“If you do what you’ve always done, you will always get what you’ve always got”
Historically, this quote has been passed around and credited to the likes of Tony Robbins, Albert Einstein, Henry Ford and Mark Twain. Most of the time when people mention these words, they reference a need for change or a call for action.
But let’s not take the side of the pessimist. Take time out of the day, each day this week and try to see the good in the process of how you have been doing things. Reverse engineer certain processes, certain attitudes and efforts. Don’t be too focused on the flaws, but understand the position you’re in. This position might be due to hard work, sacrifices, and a will to never give up. Ask yourself “what are some of the decisions I have made that have resulted in my career path and my current position?”
It is easy to see the negative aspects as they seem to “stick.” It’s spread all over our culture. From TV shows and movies, translated into the relationships we see on an everyday basis. Parents are always shown complaining about work and “what so and so said or did or didn’t do.” Break the negative chain this week and insert the positives. Talk about the aspects of your job you love, what led you to love this career, the positive things people in your company do. Change the culture one by one.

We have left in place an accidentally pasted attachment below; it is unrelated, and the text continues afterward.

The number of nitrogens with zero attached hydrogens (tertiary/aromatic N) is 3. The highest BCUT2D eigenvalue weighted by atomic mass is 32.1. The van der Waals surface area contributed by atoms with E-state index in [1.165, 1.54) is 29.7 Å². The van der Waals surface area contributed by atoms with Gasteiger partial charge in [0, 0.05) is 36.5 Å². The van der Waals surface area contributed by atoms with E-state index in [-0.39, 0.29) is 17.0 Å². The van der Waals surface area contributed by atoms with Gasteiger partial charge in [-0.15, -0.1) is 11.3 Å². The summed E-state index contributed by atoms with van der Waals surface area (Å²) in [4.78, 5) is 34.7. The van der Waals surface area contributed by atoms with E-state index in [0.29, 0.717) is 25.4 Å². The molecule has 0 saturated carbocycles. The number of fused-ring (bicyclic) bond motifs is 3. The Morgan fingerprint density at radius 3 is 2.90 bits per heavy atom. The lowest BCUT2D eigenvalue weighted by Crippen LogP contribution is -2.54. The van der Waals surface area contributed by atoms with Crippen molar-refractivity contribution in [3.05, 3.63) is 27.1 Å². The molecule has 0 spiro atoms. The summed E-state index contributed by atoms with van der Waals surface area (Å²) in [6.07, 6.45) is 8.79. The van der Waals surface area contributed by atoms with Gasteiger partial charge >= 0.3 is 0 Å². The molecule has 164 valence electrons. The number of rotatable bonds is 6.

I truly believe that a company or organization can only be as strong as its weakest link. If the weakest link is continually berating themselves with negatives, he/she won’t be as productive as they want to be or can be. This could be a co-worker, someone you supervise or even someone that supervises you! Shed some light, shed some positivity around the office and watch the culture shift.
If someone does something incorrect, practice constructive criticism, go back to the basics. “Jake, this isn’t correct. Tell me what your thought process was on this project?” and proceed to help Jake figure out where he went wrong, and how he can fix it in the future. If the opportunity to give praise on a piece of the puzzle is there, give it! If it is not, don’t let the conversation turn negative. (Now there is a fine line if Jake continually can’t do the job. Jake might need to find a different position within the company or you need to re-evaluate your training methods and hiring practices.)
Short and simple this week. Focus on the positives of the decisions you have made, to put you in the position you’re in. Change your internal culture and allow it be contagious.